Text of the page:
Trail Savvy

Keeping Trails Open

Keeping Trails Open
Robert Eversole

It Takes Everyone’s Efforts

By Robert Eversole

 

We are blessed. Our nation’s public lands are one of America’s greatest achievements. Every year millions of horse owners across the U.S. visit our federal, state and local parks and other open spaces. And nearly every visit has something in common—trails.

Horse owners experience our public lands on trails—whether riding on short paths to scenic overlooks or taking backcountry wilderness pack trips. Horse trails are such a repetitive theme woven through open lands that they can often be taken for granted. Please don’t.

Have you wondered how you can do more for your trails, even when you’re not on them? Here are three easy ways to help keep the trails you love open to horse use now and into the future.

1. Go on a ride!

Explore a trail “less traveled.” Observe and share the state of trails. If you’re not out and enjoying your trails, you won’t feel the strong need to save them.

We can all agree that without more hoof prints our trails will be lost. Please help others discover new places to enjoy and ride by uploading your favorite trails to www.trailmeister.com. Adding a trail area is easy and helps nearly 8,000 people a day find new areas to enjoy on horseback.

For many people, your favorite horse trails and camps are already listed on TrailMeister. Make your voice heard on these areas by adding your ride notes. Ride notes are a way to share thoughts, pictures, and even GPS tracks from your rides.

2. Give your trails a voice.

Be the squeaky wheel. I started TrailMeister over a decade ago to simply provide a reliable resource to help people find places to ride and camp with their horses. It has turned into a tool that gives horse trails a voice by letting people share their personal stories and thoughts about the places they love and enjoy.

Quick tip: Land Managers around the nation are using TrailMeister to see what people are saying about their horse trails and camps. By sharing notes from your rides, you are not only letting people learn about a trail, you’re helping new riders feel confident venturing into a new area, and even sharing the trail maintenance efforts of your organization. Giving your trails a voice makes a difference and helps these special areas become even better places to ride and camp.

Here’s a link to the trail directory page. Please look up your trails and add notes from your latest rides. www.trailmeister.com/trails

3. Team up with others.

Join a trails advocacy organization like the Back Country Horsemen or similar trails support group. Trails are the result of ride-minded people and organizations who pledge their support at both the local and national level. Become a Back Country Horsemen member and join the only national effort to protect the places you love to ride and camp with equines.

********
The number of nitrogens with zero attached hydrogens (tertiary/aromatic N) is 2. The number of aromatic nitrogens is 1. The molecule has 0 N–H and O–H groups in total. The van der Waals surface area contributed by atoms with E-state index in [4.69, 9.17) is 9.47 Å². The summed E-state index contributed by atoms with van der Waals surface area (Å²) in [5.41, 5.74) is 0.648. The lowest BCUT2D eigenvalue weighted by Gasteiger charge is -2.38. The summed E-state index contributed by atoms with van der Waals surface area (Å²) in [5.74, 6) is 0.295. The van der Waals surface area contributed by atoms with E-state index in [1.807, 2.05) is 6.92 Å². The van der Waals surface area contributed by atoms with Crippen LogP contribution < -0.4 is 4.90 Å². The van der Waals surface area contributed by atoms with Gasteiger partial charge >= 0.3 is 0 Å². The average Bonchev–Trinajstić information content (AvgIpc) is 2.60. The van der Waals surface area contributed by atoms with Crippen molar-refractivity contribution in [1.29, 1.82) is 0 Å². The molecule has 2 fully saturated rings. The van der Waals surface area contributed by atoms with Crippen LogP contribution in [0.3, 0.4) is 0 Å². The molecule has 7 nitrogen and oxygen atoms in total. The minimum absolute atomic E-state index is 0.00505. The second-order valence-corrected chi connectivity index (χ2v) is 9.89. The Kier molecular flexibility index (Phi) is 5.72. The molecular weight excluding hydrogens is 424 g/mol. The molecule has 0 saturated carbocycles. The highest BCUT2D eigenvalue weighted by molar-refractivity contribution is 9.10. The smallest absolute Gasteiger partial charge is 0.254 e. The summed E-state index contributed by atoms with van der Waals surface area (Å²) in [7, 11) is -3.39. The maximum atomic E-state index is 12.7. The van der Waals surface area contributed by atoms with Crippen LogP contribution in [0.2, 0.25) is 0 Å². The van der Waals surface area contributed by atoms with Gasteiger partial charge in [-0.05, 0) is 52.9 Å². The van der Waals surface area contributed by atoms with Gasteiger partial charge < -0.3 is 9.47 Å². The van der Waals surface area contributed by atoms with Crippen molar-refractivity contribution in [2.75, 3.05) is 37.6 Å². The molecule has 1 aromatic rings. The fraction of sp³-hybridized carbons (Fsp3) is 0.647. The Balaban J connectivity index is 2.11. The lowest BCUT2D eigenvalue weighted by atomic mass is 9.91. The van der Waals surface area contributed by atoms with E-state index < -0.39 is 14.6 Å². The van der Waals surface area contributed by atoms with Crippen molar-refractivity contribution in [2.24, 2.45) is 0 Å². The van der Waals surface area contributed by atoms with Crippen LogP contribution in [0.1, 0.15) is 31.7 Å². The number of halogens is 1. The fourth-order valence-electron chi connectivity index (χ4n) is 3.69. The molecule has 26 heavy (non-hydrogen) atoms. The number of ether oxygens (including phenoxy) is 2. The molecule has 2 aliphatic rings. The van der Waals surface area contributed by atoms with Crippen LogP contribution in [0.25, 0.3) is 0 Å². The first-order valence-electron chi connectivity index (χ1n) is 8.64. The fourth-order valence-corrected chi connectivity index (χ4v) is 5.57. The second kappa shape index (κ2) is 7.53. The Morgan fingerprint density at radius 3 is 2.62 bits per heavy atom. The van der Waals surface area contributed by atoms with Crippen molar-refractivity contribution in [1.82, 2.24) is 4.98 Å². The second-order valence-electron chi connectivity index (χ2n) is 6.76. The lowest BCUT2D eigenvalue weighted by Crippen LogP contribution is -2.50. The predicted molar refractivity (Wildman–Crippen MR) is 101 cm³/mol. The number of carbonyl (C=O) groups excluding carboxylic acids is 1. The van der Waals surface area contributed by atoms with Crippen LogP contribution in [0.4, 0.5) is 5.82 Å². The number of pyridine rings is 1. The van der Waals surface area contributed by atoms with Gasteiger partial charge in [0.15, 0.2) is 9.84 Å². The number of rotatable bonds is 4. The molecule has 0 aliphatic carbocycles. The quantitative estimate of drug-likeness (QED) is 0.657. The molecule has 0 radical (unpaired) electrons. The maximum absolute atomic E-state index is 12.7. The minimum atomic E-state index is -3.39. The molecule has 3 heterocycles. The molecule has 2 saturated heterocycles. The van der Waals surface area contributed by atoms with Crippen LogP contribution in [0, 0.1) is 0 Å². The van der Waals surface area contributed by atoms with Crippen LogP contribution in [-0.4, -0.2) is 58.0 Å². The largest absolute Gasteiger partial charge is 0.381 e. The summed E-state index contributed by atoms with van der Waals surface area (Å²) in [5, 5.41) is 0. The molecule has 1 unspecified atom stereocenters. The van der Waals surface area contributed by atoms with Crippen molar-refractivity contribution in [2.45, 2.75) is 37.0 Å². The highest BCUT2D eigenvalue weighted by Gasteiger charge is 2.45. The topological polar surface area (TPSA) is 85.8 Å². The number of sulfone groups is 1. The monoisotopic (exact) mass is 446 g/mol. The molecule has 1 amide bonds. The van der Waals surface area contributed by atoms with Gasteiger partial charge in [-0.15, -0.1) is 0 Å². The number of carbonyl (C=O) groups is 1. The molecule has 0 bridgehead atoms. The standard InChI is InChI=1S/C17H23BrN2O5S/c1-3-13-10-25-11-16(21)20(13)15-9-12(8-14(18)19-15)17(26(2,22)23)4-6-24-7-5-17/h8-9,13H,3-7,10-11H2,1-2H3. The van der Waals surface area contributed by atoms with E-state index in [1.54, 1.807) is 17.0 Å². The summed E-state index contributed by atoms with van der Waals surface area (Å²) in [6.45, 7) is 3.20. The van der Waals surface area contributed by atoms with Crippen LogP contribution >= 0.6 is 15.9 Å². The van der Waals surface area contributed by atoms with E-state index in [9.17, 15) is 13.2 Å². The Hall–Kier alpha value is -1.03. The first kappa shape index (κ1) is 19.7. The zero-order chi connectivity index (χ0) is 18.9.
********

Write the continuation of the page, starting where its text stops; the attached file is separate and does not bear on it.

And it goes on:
Please remember when you’re enjoying a great trail ride and camping experience, much of the work of clearing and preserving the trails and camp maintenance is performed by volunteer members of the Back Country Horsemen and other advocacy groups.

You can find and join a local chapter of Back Country Horsemen of America at www.bcha.org.

Thank you for pitching in to keep your trails open! By simply sharing a trail, sharing a ride, and joining together with like-minded people you can help us protect horse trails across the nation, as well as set the tone for our beloved natural recreation areas. For more information on trail riding, horse camping, and more visit www.TrailMeister.com. Enjoy the Ride!

 

Published July 2018 Issue

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Trail Savvy
Robert Eversole

Robert Eversole, ”the trail meister,” owns www.TrailMeister.com, the largest database of horse riding and camping areas in the U.S. with free trail and trailhead information, trail maps, and much more to help horse enthusiasts experience the joys of trail riding. Robert is a registered riding instructor with PATH International, a mounted search and rescue team member, and a U.S. Marine who has served on the board of the Backcountry Horsemen of Washington (BCHW). He is enjoying his new career helping fellow trail riders stay found and safe on the trail. When not on the trail, The Trail Meister resides near Spokane, WA and teaches land navigation to a wide variety of outdoor groups across the nation. For North America’s largest horse trail and camping directory, trail tips, and more, visit www.TrailMeister.com.

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